Composite Cost Of Capital

DEFINITION of 'Composite Cost Of Capital'

A company's cost to borrow money given the proportional amounts of each type of debt and equity a company has taken on. A company's debt and equity, or its capital structure, typically includes common stock, preferred stock and bonds. A high composite cost of capital, indicates that a company has high borrowing costs; a low composite cost of capital signifies low borrowing costs.


Also referred to as "weighted average cost of capital" or WACC.

BREAKING DOWN 'Composite Cost Of Capital'

A company's management uses the company's composite cost of capital in internal decision making. For example, it might use it as the discount rate in a discounted cash flow analysis to help decide whether the company could profitably finance a new project. Investors may use a company's composite cost of capital as one of several factors in deciding whether to buy the company's stock.

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RELATED FAQS
  1. How do you calculate the ratio between debt and equity in the cost of capital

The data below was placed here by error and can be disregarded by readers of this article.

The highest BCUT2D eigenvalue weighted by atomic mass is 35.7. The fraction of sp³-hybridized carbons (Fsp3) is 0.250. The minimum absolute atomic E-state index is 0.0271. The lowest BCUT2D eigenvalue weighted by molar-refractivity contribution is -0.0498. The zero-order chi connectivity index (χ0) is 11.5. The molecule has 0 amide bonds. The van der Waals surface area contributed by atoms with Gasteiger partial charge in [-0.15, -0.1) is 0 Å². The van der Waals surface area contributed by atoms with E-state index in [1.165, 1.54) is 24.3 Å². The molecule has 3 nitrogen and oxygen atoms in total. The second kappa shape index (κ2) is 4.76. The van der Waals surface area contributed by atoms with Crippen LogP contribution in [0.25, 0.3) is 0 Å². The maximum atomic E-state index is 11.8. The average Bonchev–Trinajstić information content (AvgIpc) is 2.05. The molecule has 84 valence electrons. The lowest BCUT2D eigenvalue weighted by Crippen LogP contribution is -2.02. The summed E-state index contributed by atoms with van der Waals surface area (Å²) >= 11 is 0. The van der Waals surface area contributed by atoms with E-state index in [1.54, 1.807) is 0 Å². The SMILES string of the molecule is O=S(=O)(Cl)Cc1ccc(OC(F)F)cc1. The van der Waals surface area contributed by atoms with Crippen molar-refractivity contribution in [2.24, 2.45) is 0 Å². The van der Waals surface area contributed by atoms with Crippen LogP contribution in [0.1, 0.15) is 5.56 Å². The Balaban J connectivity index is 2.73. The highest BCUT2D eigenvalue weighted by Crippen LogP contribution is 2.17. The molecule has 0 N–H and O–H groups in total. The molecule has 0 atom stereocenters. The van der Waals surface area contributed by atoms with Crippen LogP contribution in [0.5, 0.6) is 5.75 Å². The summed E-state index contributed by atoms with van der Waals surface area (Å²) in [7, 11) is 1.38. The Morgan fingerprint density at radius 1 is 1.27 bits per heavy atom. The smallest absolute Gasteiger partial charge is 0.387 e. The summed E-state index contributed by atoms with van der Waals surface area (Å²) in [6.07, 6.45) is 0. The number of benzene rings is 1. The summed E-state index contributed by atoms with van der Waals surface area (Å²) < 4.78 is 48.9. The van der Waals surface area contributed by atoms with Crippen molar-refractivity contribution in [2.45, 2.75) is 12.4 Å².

Discover how to calculate the ratio between debt and equity when making cost of capital estimations using the weighted average ... Read Answer >>
  2. What is the difference between cost of equity and cost of capital?

    Read about some of the differences between a company's cost of equity and its cost of capital, two measures of its required ... Read Answer >>
  3. Which is more important when estimating cost of capital - debt or equity?

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  4. What is the difference between the cost of capital and the discount rate?

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  5. What is the difference between the cost of capital and required return?

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